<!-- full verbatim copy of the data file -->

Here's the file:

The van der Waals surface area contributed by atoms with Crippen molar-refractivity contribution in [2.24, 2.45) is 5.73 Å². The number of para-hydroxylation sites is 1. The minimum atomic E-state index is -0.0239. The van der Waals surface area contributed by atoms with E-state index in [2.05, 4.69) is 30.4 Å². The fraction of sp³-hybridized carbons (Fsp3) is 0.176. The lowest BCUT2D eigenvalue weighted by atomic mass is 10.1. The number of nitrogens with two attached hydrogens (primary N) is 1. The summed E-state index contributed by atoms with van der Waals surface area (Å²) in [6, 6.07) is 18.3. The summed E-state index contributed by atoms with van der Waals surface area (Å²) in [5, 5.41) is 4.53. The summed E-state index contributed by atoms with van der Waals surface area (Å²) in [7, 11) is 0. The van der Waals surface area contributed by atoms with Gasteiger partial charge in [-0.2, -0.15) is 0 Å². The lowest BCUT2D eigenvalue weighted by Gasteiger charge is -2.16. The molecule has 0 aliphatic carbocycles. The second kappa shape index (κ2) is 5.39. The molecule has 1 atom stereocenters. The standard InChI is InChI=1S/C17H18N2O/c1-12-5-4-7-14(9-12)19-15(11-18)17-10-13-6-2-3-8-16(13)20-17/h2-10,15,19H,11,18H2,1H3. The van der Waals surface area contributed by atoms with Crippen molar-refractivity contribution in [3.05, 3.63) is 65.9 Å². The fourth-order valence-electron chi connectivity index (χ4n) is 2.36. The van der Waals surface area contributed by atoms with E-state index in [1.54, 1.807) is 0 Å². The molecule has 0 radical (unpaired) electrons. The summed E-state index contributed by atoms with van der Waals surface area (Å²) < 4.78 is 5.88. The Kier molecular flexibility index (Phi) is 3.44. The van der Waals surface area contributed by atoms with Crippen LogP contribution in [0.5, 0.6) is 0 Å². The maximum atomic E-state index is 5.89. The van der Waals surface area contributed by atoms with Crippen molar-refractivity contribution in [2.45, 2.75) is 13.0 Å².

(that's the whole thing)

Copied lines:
The van der Waals surface area contributed by atoms with Crippen molar-refractivity contribution in [2.24, 2.45) is 5.73 Å². The number of para-hydroxylation sites is 1. The minimum atomic E-state index is -0.0239. The van der Waals surface area contributed by atoms with E-state index in [2.05, 4.69) is 30.4 Å². The fraction of sp³-hybridized carbons (Fsp3) is 0.176. The lowest BCUT2D eigenvalue weighted by atomic mass is 10.1. The number of nitrogens with two attached hydrogens (primary N) is 1. The summed E-state index contributed by atoms with van der Waals surface area (Å²) in [6, 6.07) is 18.3. The summed E-state index contributed by atoms with van der Waals surface area (Å²) in [5, 5.41) is 4.53. The summed E-state index contributed by atoms with van der Waals surface area (Å²) in [7, 11) is 0. The van der Waals surface area contributed by atoms with Gasteiger partial charge in [-0.2, -0.15) is 0 Å². The lowest BCUT2D eigenvalue weighted by Gasteiger charge is -2.16. The molecule has 0 aliphatic carbocycles. The second kappa shape index (κ2) is 5.39. The molecule has 1 atom stereocenters. The standard InChI is InChI=1S/C17H18N2O/c1-12-5-4-7-14(9-12)19-15(11-18)17-10-13-6-2-3-8-16(13)20-17/h2-10,15,19H,11,18H2,1H3. The van der Waals surface area contributed by atoms with Crippen molar-refractivity contribution in [3.05, 3.63) is 65.9 Å². The fourth-order valence-electron chi connectivity index (χ4n) is 2.36. The van der Waals surface area contributed by atoms with E-state index in [1.54, 1.807) is 0 Å². The molecule has 0 radical (unpaired) electrons. The summed E-state index contributed by atoms with van der Waals surface area (Å²) < 4.78 is 5.88. The Kier molecular flexibility index (Phi) is 3.44. The van der Waals surface area contributed by atoms with Crippen LogP contribution in [0.5, 0.6) is 0 Å². The maximum atomic E-state index is 5.89. The van der Waals surface area contributed by atoms with Crippen molar-refractivity contribution in [2.45, 2.75) is 13.0 Å².